Refined fuel, which contributes to c12% of Bangladesh’s commercial energy requirement, observed a c44% price hike on average: Total energy sources of Bangladesh can be categorized as commercial energy (73% of total), and primary energy or biomass (23% of total). Commercial energy consists of natural gas and LNG (62% of commercial energy), refined and crude petroleum products (21%), coal (11%) and other products (7%).
The refined fuel alone contributes c12% to the country’s commercial energy requirement. Diesel is the most used one (85% of refined fuel), followed by Petrol (7%), Octane (6%), and Kerosene (2%). The prices of Diesel and Kerosene were increased by around 43% and those of Petrol and Octane by slightly more than 51%. Overall, there has been a 44% hike in the price of refined fuel on a weighted average basis.
The increase in fuel price may increase both food and non-food inflation. High commodity prices, 10.2% depreciation of BDT against USD in FY22, and c23% gas price hike in June 2022 have already shifted food and non-food inflation upwards to 8.2% and 6.4% respectively. The increase in fuel price may further increase inflation on top of the current level. This may happen in two ways.
First, the transportation cost has increased in response to fuel price hike since the transportation sector accounts for c43%* of total fuel consumption. The fares have increased by around 22% on the long routes, and from 12% to 30% in different city areas. The increase in transportation costs will increase the cost of production for goods manufactured, which if passed on to the end customers, will increase inflation. Otherwise, the manufacturing companies have to compensate for the rising costs from their profitability, thus resulting in lower margins and earnings.
Second, the price of agricultural products will go up unless subsidized by the government. This is because 60% of the arable lands are irrigated by diesel-run pumps, which constitute c13%* of total fuel consumption in Bangladesh.
Therefore, aggregate demand may decelerate, especially for discretionary products. In a scenario, when both food and non-food inflation may go up, we think that the buyers are likely to prioritize consumer staple products (food, medication) and adjust with their discretionary expenses. As a result, the sectors depending on discretionary expenditure are likely to face headwinds ahead. This impact on demand maybe notable for sectors such as:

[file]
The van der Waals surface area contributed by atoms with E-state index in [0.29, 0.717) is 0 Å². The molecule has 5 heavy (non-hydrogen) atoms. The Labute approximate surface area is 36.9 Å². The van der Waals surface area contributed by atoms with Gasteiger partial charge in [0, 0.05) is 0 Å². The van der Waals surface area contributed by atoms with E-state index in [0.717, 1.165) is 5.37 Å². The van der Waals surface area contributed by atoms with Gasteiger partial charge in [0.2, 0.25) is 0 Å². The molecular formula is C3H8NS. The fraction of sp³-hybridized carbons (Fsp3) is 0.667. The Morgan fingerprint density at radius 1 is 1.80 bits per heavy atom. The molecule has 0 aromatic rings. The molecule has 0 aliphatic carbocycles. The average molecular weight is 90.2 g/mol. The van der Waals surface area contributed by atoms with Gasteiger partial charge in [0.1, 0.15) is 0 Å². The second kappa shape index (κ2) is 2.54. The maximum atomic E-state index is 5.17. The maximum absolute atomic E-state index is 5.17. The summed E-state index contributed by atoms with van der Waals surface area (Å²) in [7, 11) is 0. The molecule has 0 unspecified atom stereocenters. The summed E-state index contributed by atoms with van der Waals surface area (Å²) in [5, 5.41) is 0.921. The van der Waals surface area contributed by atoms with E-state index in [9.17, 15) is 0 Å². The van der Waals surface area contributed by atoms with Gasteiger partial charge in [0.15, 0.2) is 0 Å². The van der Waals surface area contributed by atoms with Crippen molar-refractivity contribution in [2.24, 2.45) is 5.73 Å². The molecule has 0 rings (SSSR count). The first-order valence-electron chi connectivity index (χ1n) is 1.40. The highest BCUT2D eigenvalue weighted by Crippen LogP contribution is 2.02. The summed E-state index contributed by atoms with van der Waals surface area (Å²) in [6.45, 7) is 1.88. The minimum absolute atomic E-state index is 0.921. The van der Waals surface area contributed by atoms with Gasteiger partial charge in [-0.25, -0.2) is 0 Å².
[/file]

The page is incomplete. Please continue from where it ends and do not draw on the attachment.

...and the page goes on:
Consumer durables- Singer, Walton etc.
Constructions - all cement, steel, ceramic, and other construction sector related companies
Automobiles – IFAD Autos, Runner Automobiles etc.
Lower pressure on balance of payments is a possible silver lining. FoB import in 11M FY22 stood at USD 75.4bn with a current account deficit of USD 17.2bn during the same period. As the below graph suggests, import of food grains, consumer goods and petroleum products had minimum impact on current account deficit, despite high commodity price in the international market.
The top 3 categories of import, in terms of USD bn, include RMG related intermediary goods, other intermediary goods, and capital goods. The import of RMG related goods are usually offset by export proceeds in the subsequent months. Therefore, the demand of intermediary goods and capital goods pressurized the balance of payments most. The intermediary goods mostly include industrial raw materials such as iron and other metals, plastic and rubber articles, clinker, fertilizer, chemicals, etc.
The demand for industrial raw materials and capital goods may be curtailed if the fuel price hike subdues aggregate demand of such products, thus easing pressure on both balance of payments and the exchange rate.
*1. Extrapolated from ‘Energy Scenario of Bangladesh 2019-20” by Energy and Mineral Resource Division.